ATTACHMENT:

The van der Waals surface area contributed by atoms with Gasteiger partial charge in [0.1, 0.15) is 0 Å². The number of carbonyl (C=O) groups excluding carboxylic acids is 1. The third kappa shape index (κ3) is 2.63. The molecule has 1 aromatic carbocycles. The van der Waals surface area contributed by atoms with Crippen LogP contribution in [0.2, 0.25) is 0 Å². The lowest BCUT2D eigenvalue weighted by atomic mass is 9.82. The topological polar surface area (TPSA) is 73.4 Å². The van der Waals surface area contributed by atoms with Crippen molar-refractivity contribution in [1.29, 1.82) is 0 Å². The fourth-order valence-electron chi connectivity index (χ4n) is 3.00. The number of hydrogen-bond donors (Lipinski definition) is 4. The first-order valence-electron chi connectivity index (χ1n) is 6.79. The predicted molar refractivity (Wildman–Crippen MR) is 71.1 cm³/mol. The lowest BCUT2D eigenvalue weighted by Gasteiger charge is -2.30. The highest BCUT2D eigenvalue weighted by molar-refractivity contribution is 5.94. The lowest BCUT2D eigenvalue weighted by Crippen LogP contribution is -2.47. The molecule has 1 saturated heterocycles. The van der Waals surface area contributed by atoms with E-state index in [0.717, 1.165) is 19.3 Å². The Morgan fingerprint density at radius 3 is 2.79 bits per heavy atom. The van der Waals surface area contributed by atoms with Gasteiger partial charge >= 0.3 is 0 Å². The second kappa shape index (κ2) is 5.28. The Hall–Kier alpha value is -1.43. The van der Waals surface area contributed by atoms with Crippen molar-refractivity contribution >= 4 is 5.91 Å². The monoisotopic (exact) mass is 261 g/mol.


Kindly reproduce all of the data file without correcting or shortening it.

The van der Waals surface area contributed by atoms with Gasteiger partial charge in [0.1, 0.15) is 0 Å². The number of carbonyl (C=O) groups excluding carboxylic acids is 1. The third kappa shape index (κ3) is 2.63. The molecule has 1 aromatic carbocycles. The van der Waals surface area contributed by atoms with Crippen LogP contribution in [0.2, 0.25) is 0 Å². The lowest BCUT2D eigenvalue weighted by atomic mass is 9.82. The topological polar surface area (TPSA) is 73.4 Å². The van der Waals surface area contributed by atoms with Crippen molar-refractivity contribution in [1.29, 1.82) is 0 Å². The fourth-order valence-electron chi connectivity index (χ4n) is 3.00. The number of hydrogen-bond donors (Lipinski definition) is 4. The first-order valence-electron chi connectivity index (χ1n) is 6.79. The predicted molar refractivity (Wildman–Crippen MR) is 71.1 cm³/mol. The lowest BCUT2D eigenvalue weighted by Gasteiger charge is -2.30. The highest BCUT2D eigenvalue weighted by molar-refractivity contribution is 5.94. The lowest BCUT2D eigenvalue weighted by Crippen LogP contribution is -2.47. The molecule has 1 saturated heterocycles. The van der Waals surface area contributed by atoms with E-state index in [0.717, 1.165) is 19.3 Å². The Morgan fingerprint density at radius 3 is 2.79 bits per heavy atom. The van der Waals surface area contributed by atoms with Gasteiger partial charge >= 0.3 is 0 Å². The second kappa shape index (κ2) is 5.28. The Hall–Kier alpha value is -1.43. The van der Waals surface area contributed by atoms with Crippen molar-refractivity contribution >= 4 is 5.91 Å². The monoisotopic (exact) mass is 261 g/mol.